Edited and modified by the MuslimAnswers.net Team
بِسْمِ اللَّـهِ الرَّحْمَـٰنِ الرَّحِيم
There is some confusion in the minds of certain Muslims nowadays concerning the mass transmission (Tawaatur) of the Qur’an.
We heard of a question from one Muslim that was roughly something like this: “We say that we recite the Qur’an as per Hafs from ‘Asim (Rahimahumulla). From Hafs onwards, we know that there are many students so we can call this as Mutawaatir (mass transmitted). But what about from ‘Asim down to his immediate students, why do we have only two of them, Hafs and Shu’bah? Does this not mean that the readings are actually solitary? And if there are many other students, then why do we not find their names in the chains of recitation? And the same goes for [Imam ‘Asim’s teacher, Imam] as-Sulami (RA), if he had so many students, why is only ‘Asim (RA) well-known, and does this not mean that the common recitation with us is actually Ahaad? (Singly transmitted)”
Below is a response from a Shaykh who has obtained formal training in the sciences of Qira-aat (recitation of the Holy Qur’an) [slightly modified by us in order to clarify some points that may have been unclear in the original response]:
As salamu alaykum
You can find many different chains through other people. You don’t have to record every individual chain discretely. If the whole town or University is reciting in the same way you don’t have to record or name every individual chain of reciters. (As an example) you just say that the town of Westminster recites in this way, or the University of Cambridge recites in this manner.
Thus, the naming of the Imams has nothing to do with solitary or Mutawaatir narrations; it is just a label for that particular recitation. (We can take an analogy from mathematics) in the example of the x-y coordinates of a two-dimensional space: there are no real coordinates, but rather they are just labels. But (we also see that) the whole two-dimensional space exists in totality…. In the same manner, many reciters existed at the time with their own chains, but we need a label to specify each mode of recitation, and our label is just a narrator’s name from a particular Imam. Do not forget that these sciences developed afterwards, (and all the while) these recitations were already common in these regions, and they were recited and taught by the masses.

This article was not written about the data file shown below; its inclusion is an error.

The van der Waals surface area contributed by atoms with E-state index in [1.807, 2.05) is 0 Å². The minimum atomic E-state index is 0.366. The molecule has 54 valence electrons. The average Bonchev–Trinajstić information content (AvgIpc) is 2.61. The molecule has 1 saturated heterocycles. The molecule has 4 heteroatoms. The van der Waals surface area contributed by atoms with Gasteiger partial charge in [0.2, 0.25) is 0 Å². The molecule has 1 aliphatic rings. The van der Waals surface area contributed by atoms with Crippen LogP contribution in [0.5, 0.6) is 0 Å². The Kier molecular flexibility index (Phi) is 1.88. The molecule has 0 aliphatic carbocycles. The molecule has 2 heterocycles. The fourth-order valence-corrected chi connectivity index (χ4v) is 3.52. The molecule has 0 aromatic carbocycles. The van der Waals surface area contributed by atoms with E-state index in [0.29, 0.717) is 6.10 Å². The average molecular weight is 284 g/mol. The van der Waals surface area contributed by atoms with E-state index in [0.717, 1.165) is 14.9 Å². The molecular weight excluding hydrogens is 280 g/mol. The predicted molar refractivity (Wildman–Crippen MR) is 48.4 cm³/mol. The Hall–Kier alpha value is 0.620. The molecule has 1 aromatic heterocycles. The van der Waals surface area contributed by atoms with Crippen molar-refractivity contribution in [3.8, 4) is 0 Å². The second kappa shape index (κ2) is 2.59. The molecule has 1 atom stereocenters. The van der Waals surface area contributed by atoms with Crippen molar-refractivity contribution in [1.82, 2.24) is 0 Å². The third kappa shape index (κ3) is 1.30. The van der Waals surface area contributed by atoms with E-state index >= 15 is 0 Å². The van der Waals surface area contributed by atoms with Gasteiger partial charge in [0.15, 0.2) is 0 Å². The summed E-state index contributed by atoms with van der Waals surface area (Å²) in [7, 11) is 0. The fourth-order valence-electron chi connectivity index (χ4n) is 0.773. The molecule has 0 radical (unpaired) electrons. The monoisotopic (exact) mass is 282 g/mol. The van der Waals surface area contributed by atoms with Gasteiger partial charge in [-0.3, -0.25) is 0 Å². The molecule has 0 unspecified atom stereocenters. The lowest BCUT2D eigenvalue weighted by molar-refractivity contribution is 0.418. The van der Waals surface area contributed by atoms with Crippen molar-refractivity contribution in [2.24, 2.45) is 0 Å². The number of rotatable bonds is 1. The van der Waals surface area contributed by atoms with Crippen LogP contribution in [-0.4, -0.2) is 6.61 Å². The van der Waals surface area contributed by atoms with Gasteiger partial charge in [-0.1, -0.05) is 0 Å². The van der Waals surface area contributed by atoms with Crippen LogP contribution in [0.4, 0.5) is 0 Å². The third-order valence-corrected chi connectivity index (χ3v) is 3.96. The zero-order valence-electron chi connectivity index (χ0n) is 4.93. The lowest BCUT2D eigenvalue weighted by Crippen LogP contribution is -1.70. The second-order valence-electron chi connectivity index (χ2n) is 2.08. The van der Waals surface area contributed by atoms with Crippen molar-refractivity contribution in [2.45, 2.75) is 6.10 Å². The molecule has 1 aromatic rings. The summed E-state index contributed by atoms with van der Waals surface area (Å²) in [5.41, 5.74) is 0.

(As another personal) example, when I memorized the whole Qur’an, I had only two teachers for the whole Qur’an and some others had just one, and others had maybe more than 3-4 teachers, and so on. If you ask about my teacher I would name these two teachers to you, but I would reduce it to one as well as I recited the whole Qur’an to one of them or maybe to both of them. In his class there were about 10 students, we had about 20 classes in each school so there were twenty Imams and in this case we were the narrators of these Imams. Now, only one narrator became so famous because of certain traits he possessed, but this does not mean there was only one chain there.
As you can see from this simple example there were many chains individually as well as in groups. This is just one school, so imagine the situation considering that there were many schools like this in a city. During the time of the Prophet (SAW) there were about 9 different schools only in Madinah itself. So this gives you some sort of idea about the sheer size of the schools and the number of people during the time of the Followers (Taabi’een) and the followers’ followers (Taabi’ at-Taabi’een), and so on and on.
(Coming back to my personal example we see that) literally, from our school, there was only one person who became very famous in our region in Istanbul at the time (even though there were many more teachers in the region). I hope this example clarifies the misunderstanding, and is a valid answer to your question.
 That is, after the Imams in question (Rahimahumulla) had passed away.
One thought on “Question: ‘Is the chain of the Qur’an solitary from Hafs upwards?’ – a concise reply”
Useful. Thankyou. I didn’t know this.
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